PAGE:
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Implementing family-focused HIV care and treatment: the first 2 years' experience of the mother-to-child transmission-plus program in Abidjan, Côte d'Ivoire.

Tropical Medicine & International Health

Young Adult, Sexual Partners, Program Evaluation, Pregnancy, Patient Acceptance of Health Care, Middle Aged, Infant, Newborn, Infant, Humans, HIV Seroprevalence, transmission, prevention & control, epidemiology, HIV Infections, Female, Family, Counseling, Cote d'Ivoire, Child, Preschool, Child, Adult, Adolescent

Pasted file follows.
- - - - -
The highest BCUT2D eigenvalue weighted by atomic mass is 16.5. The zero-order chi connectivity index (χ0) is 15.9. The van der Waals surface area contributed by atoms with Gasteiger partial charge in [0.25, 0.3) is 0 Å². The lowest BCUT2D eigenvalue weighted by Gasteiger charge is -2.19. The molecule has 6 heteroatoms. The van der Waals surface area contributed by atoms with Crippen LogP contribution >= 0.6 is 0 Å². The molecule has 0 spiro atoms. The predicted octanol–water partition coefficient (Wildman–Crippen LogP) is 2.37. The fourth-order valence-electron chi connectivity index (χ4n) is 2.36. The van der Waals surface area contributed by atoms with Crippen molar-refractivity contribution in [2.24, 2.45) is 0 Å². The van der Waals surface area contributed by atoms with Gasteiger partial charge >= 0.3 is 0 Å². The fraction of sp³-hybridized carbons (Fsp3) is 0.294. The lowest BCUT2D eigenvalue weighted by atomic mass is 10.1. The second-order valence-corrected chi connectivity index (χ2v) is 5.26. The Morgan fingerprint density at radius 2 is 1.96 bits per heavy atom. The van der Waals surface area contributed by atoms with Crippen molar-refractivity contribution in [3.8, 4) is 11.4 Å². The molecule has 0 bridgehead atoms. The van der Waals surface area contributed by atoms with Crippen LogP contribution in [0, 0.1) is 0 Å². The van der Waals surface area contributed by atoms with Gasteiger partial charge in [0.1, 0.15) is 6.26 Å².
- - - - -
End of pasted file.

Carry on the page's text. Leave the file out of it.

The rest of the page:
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      To describe a family-focused approach to HIV care and treatment and report on the first 2 years experience of implementing the mother-to-child transmission (MTCT)-plus program in Abidjan, Côte d'Ivoire. The MTCT-plus initiative aims to enroll HIV-infected pregnant and postpartum women in comprehensive HIV care and treatment for themselves and their families. Between August 2003 and August 2005, 605 HIV-infected pregnant or postpartum women and 582 HIV-exposed infants enrolled. Of their 568 male partners reported alive, 52% were aware of their wife's HIV status and 30% were tested for HIV; 53% of these tested partners were found to be HIV-infected and 78% enrolled into the program. Overall only 10% of the women enrolled together with their infected partner. On the other hand, the program involved half of the seronegative men who came for voluntary counselling and testing (VCT) in the care of their families. Of 1624 children <15 years reported alive by their mothers (excluding the last newborn infants of the most recent pregnancy systematically screened for HIV), only 10.8% were brought in for HIV testing, of whom 12.3% were found to be HIV-infected. LESSONS LEARNED AND CHALLENGES: The family-focused model of HIV care pays attention to the needs of families and household members. The program was successful in enrolling HIV women, their partners and infants in continuous follow-up. However engaging partners and family members of newly enrolled women into care involves numerous challenges such as disclosure of HIV status by women to their partners and family members. Further efforts are required to understand barriers for families accessing HIV services as strategies to improve partner involvement and provide access to care for other children in the households are needed in this West African urban setting.

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